I have a Greg Smallman here now. It’s very loud and in this sense, it’s impressive. It also has noticeably good sustain. But it doesn’t have much color – or variety of sounds. So you’re stuck with pretty much this one sound that it produces and in my opinion, it’s not beautiful in the same way as Hauser, Santos or even many modern makers, like Blochinger or even Teodoro Perez. The “double top” guitars to me sound a bit dull and lifeless – they’re also colorless with poor sustain. But they’re loud too! Volume is the biggest attraction here. And I must also say it’s “perceived” volume. The player hears a lot of sound with these guitars, but often it doesn’t travel well in a concert hall, so the audience doesn’t hear much.

I hope this helps. And I hope you could explain about this to Indonesian guitarists.

David Collett
Guitar Salon International

EVALUATING GUITAR QUALITY – Part 1 : Craftsmanship

To guitarists/guitar enthusiasts living in Indonesia, evaluating the quality of a classical guitar can be very confusing. The lack of presence of world-class guitars becomes the main reason why society fails to understand quality guitars. Lack of competent medias and articles across the net worsens this case.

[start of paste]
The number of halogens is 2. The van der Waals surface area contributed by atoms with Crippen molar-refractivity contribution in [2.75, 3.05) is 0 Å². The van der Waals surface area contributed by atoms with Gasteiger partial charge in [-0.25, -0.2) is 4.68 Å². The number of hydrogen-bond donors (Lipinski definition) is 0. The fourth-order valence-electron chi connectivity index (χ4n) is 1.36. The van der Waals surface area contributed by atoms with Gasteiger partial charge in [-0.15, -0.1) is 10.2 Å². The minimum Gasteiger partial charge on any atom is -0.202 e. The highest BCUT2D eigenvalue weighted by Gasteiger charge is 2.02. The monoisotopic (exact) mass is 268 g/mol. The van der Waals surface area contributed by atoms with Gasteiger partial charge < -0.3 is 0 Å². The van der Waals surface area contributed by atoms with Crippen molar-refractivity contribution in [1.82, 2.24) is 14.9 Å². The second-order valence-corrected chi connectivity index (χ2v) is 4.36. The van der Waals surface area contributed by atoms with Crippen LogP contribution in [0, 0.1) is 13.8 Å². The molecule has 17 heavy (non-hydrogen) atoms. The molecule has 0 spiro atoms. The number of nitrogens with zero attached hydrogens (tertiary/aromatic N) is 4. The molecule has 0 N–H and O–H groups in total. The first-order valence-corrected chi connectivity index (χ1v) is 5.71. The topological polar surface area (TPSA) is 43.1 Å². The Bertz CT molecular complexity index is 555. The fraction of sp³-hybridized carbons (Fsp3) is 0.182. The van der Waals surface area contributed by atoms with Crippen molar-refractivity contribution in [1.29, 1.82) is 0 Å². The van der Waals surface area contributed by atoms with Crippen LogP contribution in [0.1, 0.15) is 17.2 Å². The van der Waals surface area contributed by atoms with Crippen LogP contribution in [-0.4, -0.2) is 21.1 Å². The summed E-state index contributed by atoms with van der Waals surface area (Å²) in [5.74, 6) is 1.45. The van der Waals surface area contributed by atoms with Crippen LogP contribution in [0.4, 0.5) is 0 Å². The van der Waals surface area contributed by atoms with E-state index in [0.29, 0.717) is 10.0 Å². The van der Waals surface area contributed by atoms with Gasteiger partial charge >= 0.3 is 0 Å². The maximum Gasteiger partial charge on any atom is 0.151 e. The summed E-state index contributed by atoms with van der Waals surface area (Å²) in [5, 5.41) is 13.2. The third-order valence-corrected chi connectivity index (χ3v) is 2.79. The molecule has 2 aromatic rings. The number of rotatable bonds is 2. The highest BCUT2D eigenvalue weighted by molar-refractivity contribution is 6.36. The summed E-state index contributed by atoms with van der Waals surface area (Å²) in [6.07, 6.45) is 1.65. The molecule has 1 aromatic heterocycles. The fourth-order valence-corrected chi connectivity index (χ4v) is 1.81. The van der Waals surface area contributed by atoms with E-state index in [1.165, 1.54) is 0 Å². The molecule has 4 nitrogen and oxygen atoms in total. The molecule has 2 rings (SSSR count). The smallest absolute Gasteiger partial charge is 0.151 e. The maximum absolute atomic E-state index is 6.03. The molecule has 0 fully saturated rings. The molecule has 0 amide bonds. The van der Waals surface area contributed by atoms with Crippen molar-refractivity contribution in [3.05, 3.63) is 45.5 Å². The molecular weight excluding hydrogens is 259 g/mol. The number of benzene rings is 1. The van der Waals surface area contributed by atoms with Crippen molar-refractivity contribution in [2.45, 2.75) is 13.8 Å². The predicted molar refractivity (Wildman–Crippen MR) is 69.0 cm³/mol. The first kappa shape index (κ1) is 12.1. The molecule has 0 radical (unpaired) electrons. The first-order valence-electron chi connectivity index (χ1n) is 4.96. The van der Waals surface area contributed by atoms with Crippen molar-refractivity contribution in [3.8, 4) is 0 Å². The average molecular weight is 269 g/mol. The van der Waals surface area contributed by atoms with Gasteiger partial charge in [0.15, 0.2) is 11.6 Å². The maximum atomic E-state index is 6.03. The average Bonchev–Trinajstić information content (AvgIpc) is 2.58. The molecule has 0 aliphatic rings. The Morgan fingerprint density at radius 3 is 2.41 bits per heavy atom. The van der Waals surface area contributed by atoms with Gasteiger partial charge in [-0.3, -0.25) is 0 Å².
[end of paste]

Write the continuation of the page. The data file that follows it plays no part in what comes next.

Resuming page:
As an example, lots of unclear terms emerge, such as noting a guitar’s sound quality as ‘thick as chocolate’. This is obscure, for the connotation ‘chocolate’ doesn’t comply to sound. How does ‘chocolate’ sound like ? What reference does it have to musical instruments ? Some also imply that all guitars are basically identical, as they bear the same shape. Confusing, isn’t it ?

Through this article, I would like to present practical indications in evaluating guitar quality. Measured and easily-applied criterias. It will certainly be beneficial for people in search of guitars, or anyone who simply craves for valid information on guitars.

It is my dream for Indonesians to embrace the correct understanding of this instrument, which in my opinion, is the best musical instrument ever invented by the human race.


A guitar can be evaluated through 3 criterias : craftsmanship and material quality, sound and playability. A world-class guitar should have wonderful aesthetics (craftsmanship), built out of the best wood (quality of material), produces profound sound (sound) and comfortable to play with (playability). It is similar to buying a diamond ring, as it has beautiful and exclusive packaging on the outside (craftsmanship). As we open the box, we find a gorgeous and precious ring (sound) and it has to perfectly fit our finger (playability). Next, I will dive deeper into these categories.